SEC Commissioner Mike Slive Uses The Podium To Address Ideas That Would Change The College Football Landscape
Ah yes, we’ve reached that time of year where every major college football conference has its annual Media Day. The days are used for all members of the media to catch up with a league’s coaches and players, but also with the commissioners. The SEC kicked things off this week and commissioner Mike Slive didn’t waste any time taking to the podium and throwing out several ideas about how to change college football at the national level.Slive made plenty of points that sparked debate, even amongst the coaches in his own conference. For one, he would like to raise the academic entrance requirements at schools to a 2.5 grade point average, up from 2.0.
He proposed cost-of-education scholarships, in which players would have health insurance, clothing, travel and some other things covered in their scholarship. And, amongst other things, Slive threw out the idea of decreasing the limits on coaches’ contact with players via social mediums and a modernization of NCAA rules.Now, with more media days ahead, the other conference commissioners will be saddled with responding to Slive’s ideas.Mike Slive joined WJOX in Birmingham with The RoundTable to discuss which people in the conference he spoke with and warned about what ideas he’d be propsing in his media day address, why the SEC doesn’t need to expand to achieve ‘superconference’ status (he already thinks the SEC ‘super’), his ideas for simplifying numerous NCAA rules, and why the SEC won’t look at adopting his ideas unless they garner support at a national level.
Before you gave your speech, how many people did you call and give a warning to?:
“I talked with President Mark Emmert of the NCAA and almost all of my colleagues that have leagues like our league. … I think all of them were pro doing it, they were very positive. I think you’ll see other commissioners, as their days come up, doing something similar. It may not be the same, but something similar, hopefully with new ideas, other ideas, criticisms. What I was trying to do … was I was trying to paint a quality impressionist painting, not take a photograph with all the little details in it, but making sure the issues were out there in a way that everybody could then weigh in and have a dialogue, but a dialogue followed by action.”
You said there are 16 teams that would line up to join the SEC right now, so why not just go ahead and do it?:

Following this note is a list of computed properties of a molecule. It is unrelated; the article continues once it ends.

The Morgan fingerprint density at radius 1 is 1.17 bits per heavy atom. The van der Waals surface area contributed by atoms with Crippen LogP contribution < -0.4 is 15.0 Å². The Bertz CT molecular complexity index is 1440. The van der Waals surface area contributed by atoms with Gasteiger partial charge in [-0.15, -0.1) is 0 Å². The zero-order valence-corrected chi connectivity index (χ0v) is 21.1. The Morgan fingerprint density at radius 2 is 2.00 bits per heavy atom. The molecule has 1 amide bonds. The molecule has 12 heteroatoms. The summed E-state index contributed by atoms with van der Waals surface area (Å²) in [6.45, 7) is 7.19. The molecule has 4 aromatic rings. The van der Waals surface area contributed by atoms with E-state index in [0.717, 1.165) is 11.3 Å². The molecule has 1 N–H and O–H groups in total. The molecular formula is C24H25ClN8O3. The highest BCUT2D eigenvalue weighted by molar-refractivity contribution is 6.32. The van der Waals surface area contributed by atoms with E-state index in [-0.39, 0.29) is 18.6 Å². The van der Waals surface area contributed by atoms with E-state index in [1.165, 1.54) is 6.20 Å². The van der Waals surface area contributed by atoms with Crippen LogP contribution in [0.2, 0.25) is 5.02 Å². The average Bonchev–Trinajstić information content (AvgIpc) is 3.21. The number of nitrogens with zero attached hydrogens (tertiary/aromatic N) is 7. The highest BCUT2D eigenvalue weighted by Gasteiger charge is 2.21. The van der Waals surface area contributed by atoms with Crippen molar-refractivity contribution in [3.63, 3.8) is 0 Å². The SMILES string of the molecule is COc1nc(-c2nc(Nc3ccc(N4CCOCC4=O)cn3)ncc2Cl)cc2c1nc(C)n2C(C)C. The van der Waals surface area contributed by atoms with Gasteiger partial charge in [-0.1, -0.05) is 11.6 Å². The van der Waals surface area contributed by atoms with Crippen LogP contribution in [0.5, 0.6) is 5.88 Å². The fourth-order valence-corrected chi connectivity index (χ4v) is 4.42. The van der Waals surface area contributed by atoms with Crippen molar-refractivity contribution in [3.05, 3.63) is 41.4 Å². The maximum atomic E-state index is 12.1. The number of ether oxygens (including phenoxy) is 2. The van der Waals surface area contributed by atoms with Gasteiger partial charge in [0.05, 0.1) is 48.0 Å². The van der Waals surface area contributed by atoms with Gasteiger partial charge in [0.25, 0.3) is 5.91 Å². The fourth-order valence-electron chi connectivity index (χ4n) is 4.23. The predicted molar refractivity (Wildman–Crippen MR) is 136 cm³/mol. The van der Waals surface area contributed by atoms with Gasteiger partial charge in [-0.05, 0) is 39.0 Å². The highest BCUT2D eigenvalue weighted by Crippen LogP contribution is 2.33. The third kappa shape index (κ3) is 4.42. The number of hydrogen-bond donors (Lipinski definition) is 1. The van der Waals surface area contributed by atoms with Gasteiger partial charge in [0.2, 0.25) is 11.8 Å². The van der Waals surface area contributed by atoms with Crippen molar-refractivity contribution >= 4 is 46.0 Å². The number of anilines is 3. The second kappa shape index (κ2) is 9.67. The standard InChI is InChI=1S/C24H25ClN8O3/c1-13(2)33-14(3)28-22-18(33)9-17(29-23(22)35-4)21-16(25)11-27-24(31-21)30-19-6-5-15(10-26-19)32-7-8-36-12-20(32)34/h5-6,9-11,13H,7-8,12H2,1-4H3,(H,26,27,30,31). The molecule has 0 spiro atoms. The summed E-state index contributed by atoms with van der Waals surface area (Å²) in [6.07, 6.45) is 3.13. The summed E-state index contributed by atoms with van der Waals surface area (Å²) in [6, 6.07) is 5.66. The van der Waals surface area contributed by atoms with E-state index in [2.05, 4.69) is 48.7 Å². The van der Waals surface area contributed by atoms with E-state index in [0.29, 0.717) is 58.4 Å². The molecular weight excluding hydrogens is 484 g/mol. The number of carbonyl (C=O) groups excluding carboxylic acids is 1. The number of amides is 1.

“What I said was, if being a superconference is 16, we could be 16 in 15 minutes by asking four schools. That’s not what we’re about. It’s not that I’m talking about creating a superconference. I think we’re super now. … Looking ahead, one of my jobs is to make sure that we have the best interest of the league, long-term, at the forefront. … I don’t rule out any tool that would help us do that.”
In arguing for more modern rules in recruiting, including less strict rules on contact through social media, aren’t you really just arguing for simplifying things?:
“Exactly. Let’s decide what’s important to us. Let’s decide what goes to the heart of what we do. Let’s decide what we need to do to protect and preserve the great thing that we have in intercollegiate competition. If you think about it, if kids communicate by text, can you explain to me why we can’t text them? Why is it OK to make a phone call this week and not next week? … And why, if you’re going to go visit a school, you have to turn to a young man who can’t wait to visit with you as a coach and say, ‘I’m sorry, I can’t talk to you.’ Why don’t you say you’ve got 100 and some odd days, recruiting days.”
The ideas that you laid out, can you just implement them in the SEC or does the NCAA need to approve of that?:
“Let me be clear: I made a very concerted effort to be very brief to talk about the SEC if at all. The entire talk was a talk about national issues. And I want to make sure that everybody who cares about us understands, these aren’t things that we’re going to do unilaterally. We’re not going to consciously put ourselves at a competitive disadvantage. Everything I’m talking about is either national or nothing.”